Jason: That is always the risk. What do you all think about the argument that by making a dock like the Mac dock and adding in drag and drop? And adding something that looks an awful lot like mission control; that this is Mac-ifying the iPad and is sort of counter to the iOS aesthetic or philosophy or something. Because I have heard those arguments. Can you hear me? That's a eye-roll I'm doing verbally there.

Lisa: Why is that a bad thing? I don't understand why that's a bad thing.

Jason: Well the danger is it's complex. Or that Apple is sort of punting and going back to the way they did it on the Mac. Although it doesn't feel to me very Mac-like except in the fact that it's capable.

Lisa: This is not really a problem I've seen on like the Surface for example. For Microsoft, is you don't see them really tying themselves and not ever having a distinctive tablet experience as opposed to a desktop/laptop experience. And it's not something that Windows users that I've run across seem to have a ‘oh it's got to be simple and pure because it's not a tablet.'

Harry: I think of myself as being a fairly hardcore-the iPad should not be a traditional computer-kind of person. That said, I think it looks like they've done a really smart job of bringing in features that make sense. And tweaking them where appropriate. Before the event people were talking about whether there might be a keyboard with a trackpad. I personally hate that idea. I need to be one of the few people perfectly happy lifting up my arm and touching stuff. And that's an example of a place where I think it makes sense to be fairly absolutist about not trying to turn the iPad into a Mac. But there needs to be better ways to move information between iPad apps. So drag and drop makes perfect sense. There are cases where it's really cumbersome not to be able to get at files. In a way that's a little closer to what you do on it, in a Windows PC or a Mac. So that makes sense.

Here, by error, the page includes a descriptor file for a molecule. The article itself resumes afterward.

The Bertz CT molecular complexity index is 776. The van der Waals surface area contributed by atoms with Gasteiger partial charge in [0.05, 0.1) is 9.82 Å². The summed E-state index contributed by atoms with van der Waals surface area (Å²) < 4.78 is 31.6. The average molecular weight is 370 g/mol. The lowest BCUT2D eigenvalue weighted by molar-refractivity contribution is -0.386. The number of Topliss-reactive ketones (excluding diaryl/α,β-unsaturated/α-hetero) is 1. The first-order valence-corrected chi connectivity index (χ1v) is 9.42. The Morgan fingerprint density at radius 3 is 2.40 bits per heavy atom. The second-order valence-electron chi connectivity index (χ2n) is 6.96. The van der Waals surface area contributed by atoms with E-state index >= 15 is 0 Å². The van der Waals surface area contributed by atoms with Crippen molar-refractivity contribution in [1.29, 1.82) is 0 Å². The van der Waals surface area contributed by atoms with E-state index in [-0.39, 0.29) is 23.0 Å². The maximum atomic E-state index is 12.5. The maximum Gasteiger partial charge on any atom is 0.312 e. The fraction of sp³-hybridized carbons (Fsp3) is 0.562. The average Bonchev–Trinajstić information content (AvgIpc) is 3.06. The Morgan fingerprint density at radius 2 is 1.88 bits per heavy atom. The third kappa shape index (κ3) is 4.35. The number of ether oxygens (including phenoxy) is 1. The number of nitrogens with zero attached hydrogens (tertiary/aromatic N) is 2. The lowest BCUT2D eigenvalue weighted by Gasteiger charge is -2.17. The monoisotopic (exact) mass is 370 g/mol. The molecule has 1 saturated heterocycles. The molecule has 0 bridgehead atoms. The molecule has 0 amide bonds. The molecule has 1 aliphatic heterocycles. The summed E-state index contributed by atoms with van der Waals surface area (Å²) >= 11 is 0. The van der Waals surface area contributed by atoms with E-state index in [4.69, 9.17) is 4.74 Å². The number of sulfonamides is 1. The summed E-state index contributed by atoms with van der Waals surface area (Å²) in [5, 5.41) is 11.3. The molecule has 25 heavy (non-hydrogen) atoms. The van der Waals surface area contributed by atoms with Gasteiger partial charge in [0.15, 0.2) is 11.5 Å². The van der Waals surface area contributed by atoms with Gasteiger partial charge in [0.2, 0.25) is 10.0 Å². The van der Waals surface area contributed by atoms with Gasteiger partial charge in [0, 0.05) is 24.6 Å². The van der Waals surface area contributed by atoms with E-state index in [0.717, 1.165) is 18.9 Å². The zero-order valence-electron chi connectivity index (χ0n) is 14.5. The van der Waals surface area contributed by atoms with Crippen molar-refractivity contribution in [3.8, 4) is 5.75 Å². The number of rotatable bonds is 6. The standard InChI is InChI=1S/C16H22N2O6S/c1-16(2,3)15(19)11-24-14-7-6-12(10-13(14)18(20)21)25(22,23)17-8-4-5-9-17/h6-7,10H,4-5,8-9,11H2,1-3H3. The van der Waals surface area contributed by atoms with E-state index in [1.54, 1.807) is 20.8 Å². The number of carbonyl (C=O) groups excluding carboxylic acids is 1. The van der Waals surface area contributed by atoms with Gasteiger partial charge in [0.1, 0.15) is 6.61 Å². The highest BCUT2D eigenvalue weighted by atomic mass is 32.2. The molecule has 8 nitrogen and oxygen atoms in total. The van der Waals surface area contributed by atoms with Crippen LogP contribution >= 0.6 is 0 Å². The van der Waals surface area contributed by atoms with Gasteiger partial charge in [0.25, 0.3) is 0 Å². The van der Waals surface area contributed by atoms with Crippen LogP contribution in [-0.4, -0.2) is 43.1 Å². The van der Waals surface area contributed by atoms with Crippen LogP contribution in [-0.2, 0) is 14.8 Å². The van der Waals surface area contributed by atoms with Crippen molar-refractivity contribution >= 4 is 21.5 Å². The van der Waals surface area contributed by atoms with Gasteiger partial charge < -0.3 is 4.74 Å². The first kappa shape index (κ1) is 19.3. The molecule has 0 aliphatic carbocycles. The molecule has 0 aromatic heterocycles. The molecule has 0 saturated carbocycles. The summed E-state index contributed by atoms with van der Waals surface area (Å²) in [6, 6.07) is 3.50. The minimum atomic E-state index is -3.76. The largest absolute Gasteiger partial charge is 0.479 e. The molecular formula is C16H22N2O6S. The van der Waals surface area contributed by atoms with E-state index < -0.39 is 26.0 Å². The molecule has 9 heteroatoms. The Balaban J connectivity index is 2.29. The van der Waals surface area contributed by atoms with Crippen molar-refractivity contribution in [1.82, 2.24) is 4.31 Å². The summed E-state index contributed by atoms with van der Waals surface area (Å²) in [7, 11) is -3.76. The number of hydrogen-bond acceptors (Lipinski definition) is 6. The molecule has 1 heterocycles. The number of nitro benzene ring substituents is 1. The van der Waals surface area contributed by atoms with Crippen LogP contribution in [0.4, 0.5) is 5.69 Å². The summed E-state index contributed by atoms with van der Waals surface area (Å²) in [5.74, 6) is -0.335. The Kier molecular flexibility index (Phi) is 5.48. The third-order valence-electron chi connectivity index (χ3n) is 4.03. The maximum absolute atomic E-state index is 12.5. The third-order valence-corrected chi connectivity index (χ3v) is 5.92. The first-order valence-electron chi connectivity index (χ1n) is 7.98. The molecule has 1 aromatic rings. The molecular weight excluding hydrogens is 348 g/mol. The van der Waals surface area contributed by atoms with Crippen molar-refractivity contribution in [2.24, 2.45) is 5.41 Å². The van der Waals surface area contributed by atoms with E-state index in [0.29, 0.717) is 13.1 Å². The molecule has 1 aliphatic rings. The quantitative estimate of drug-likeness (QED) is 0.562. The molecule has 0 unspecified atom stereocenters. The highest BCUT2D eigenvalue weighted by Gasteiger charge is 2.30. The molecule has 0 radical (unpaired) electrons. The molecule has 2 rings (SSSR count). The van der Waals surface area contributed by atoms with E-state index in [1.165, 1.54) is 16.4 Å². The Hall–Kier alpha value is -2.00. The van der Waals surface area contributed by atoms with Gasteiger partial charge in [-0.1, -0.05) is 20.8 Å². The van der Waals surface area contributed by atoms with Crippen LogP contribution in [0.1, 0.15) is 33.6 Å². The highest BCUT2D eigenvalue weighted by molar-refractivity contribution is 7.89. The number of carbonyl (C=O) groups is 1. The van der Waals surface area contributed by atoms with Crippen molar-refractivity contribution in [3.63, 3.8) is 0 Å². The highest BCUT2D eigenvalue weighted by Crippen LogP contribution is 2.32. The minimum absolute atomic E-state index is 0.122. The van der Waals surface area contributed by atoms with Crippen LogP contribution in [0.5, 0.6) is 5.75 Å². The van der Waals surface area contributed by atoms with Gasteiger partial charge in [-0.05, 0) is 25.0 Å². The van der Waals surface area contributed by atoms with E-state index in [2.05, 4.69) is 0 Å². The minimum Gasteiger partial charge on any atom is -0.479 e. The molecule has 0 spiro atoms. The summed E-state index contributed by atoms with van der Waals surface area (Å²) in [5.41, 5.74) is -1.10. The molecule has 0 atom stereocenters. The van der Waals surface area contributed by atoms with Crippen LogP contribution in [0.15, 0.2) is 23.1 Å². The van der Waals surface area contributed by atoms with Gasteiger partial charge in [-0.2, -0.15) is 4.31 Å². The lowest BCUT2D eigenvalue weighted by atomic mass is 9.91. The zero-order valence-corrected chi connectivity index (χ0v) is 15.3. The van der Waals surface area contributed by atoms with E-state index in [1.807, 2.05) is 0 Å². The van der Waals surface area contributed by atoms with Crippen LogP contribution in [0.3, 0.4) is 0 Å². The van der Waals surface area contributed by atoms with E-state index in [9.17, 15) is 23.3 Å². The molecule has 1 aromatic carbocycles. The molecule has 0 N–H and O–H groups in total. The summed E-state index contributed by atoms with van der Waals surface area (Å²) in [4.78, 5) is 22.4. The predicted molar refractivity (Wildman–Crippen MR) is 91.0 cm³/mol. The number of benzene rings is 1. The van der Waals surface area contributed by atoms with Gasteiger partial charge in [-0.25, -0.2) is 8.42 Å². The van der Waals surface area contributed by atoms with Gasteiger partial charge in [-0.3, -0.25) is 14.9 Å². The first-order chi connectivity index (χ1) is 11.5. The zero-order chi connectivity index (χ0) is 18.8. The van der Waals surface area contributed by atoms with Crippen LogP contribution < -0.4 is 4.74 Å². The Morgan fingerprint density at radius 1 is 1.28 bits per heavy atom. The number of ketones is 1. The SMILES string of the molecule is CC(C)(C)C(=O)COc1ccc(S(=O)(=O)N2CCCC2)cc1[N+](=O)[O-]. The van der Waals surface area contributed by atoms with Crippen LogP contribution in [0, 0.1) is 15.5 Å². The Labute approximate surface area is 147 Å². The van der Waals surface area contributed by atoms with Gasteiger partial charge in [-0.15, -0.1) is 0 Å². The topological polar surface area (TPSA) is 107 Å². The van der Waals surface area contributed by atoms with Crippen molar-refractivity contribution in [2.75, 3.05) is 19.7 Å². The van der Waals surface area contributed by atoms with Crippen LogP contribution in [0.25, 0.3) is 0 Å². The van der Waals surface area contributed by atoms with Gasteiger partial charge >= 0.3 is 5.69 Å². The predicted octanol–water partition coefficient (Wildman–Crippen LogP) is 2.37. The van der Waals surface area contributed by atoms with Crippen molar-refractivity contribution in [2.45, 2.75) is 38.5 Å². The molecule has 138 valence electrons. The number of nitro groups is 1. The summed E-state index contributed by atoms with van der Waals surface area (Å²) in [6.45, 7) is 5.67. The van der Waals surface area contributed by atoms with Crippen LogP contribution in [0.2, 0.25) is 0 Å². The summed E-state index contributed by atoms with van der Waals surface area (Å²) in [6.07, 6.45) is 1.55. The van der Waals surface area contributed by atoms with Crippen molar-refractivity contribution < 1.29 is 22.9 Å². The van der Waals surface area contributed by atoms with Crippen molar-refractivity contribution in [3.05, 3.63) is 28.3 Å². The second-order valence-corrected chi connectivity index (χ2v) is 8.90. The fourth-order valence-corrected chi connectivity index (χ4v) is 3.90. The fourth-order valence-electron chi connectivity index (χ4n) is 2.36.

Jason: The heaviest iPad users I know do not feel betrayed.

Mikah: I like the term Mac-ify. That's a good term. But I, yea, I have to agree. I don't think that there's-with Lisa-I don't think that there's any reason to get all bent out of shape because it happens to look a little bit like what you can do on Mac OS. So what. If you're getting the things you want out of the system, I don't care if it launched and said Mac OS as it started up. Like fine, that's great as long as it gives me the functionality I am hoping to get out of an iPad version of iOS. And you know if the dock is the thing that makes sense and so far playing with it, it does seem to make sense. And if a mission control type in between screens makes sense then that's great too. You know, a file system of some sort in this case with the Files app that also gives me access to DropBox and other services that choose to give permission there. I think that this is all very good and worrying about terminology or Mac-ifying or what have you, just kind of gets in the way of the innovation that's happening here and the betterment of the system. And overall slowly but surely we're seeing a device that can creep into educational space and creep into other areas where people would… my mom is not my person; I just think about my partner. And this new iPad is something that he absolutely could use as a replacement for a laptop. Because it has all those features and functionality. And yea, it may be confusing at first but I don't care. Again, I guess I have to go back to the ‘oh well it looks a little like a Mac.' Because I don't think everyday people-my partner, your mom-are worried about the fact that it's anything like the Mac. They're just going what can this do for me. And if it's something that I need then I'm happy with it. And they also don't care if it loads with a Mac OS boot screen.